Our Sunday service readings begin the year by quoting one of the most mystical passages in the Bible, the first verses of the Gospel of St. John: “In the beginning was the Word, and the Word was with God, and the Word was God. The same was in the beginning with God. All things were made by him; and without him was not any thing made that was made. In him was life; and the life was the light of men. And the light shineth in darkness; and the darkness comprehended it not.”
This is in perfect alignment with the Vedas, which teach that God manifests creation through the vibrations of AUM. Poetically, we might say that God sings creation into existence just as we might sing a song to express our thoughts and feelings.
In this passage St. John speaks of both light and sound, which are basically the same thing: vibrations in wavelike pattern. They are, however so different in scale that we need two different senses—hearing and sight—to perceive them.
Here is a fascinating observation: The note of A above middle C (which is generally used to tune an orchestra) vibrates at 440 cycles per second, creating a wave of around thirty inches long. If you make that wave a billion billion times shorter, we perceive it as the color red. Sound and light are simply vibrations of different frequencies.
Our senses receive an endless variety of sound and color and transmit it into our brain through nerves. Imagine walking down a busy city street, being bombarded by innumerable sights and sounds. In order to deal with this sensory tumult, our brain must be highly selective. We don’t see reality itself, but rather a sort of highly edited, emotionally skewed message about what’s happening. And yet, this sensory stimulation has a mesmerizing and addictive effect. We become so hypnotized by the show and our reactions to its great variety that it takes us countless lifetimes even to want to wake up.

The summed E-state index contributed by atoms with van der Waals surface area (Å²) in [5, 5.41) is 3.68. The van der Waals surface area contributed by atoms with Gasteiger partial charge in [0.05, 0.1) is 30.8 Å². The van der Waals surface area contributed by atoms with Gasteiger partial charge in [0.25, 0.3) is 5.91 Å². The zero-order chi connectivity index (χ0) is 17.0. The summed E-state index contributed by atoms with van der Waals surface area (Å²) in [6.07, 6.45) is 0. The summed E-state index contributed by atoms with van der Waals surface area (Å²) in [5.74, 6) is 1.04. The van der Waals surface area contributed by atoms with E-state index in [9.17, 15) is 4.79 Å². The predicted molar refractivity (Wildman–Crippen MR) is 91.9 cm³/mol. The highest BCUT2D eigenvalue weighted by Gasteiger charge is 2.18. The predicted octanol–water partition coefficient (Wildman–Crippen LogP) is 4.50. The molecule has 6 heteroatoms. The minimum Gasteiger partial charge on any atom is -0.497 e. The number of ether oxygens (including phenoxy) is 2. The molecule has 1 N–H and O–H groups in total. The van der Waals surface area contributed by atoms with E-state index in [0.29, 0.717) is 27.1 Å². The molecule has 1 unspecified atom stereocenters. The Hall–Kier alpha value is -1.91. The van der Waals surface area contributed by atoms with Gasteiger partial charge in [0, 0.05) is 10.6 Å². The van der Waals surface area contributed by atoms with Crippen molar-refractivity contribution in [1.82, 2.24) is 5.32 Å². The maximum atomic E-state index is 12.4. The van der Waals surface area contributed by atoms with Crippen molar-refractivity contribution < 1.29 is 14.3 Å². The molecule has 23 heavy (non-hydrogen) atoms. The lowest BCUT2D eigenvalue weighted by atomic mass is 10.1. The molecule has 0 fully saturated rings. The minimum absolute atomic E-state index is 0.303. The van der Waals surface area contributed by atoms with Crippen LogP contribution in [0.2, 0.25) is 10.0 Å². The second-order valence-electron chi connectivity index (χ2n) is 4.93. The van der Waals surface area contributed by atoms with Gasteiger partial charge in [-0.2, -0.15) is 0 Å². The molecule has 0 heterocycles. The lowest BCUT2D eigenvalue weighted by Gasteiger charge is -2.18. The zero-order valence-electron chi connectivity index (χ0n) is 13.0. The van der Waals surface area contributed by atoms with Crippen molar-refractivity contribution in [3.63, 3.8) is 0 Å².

Another problem is the false teachings we are given by society. If parents were to train their child to believe that “green” is the name of the frequency that everyone else calls red, the child would be out of sync with the rest of society. This would be inconvenient but not necessarily critical. But if those same parents teach their child that happiness comes from the accumulation of more and more money, that child will end up out of harmony with the laws of the universe.
Once we become ready to see the truth beneath the surface of creation, we must trace the play of light and sound back to their source in God. The sound of AUM and the inner light form a kind of bridge between the physical universe and God’s consciousness that creates it. Although these inner vibrations are too subtle to be perceived by the senses, they can be apprehended through intuition. The techniques of our path help us awaken the soul’s power of intuition by withdrawing prana from its normal outward direction, thus stilling the senses and restless mind. By returning to the source of AUM or the light of the spiritual eye, we finally reunite with the consciousness that manifests the endless variety in creation.
This year the first Sunday also happened to be January 5, the birthday of Yogananda. Being a master, Yogananda lived in the AUM vibration and the inner lights even as a young child. He incarnated in order to lead us back to God, and, for those who open their hearts to him, he is the manifested word of God.
But a great master does more than teach. He is a powerful channel of God’s love and joy, embracing us just as a parent does a cherished child. He not only supports and guides our spiritual efforts, but also takes on some of our karma. There is no greater gift in all the world.
P.S. Here is a recording of Nayaswami Jyotish expanding on this topic this past Sunday Service.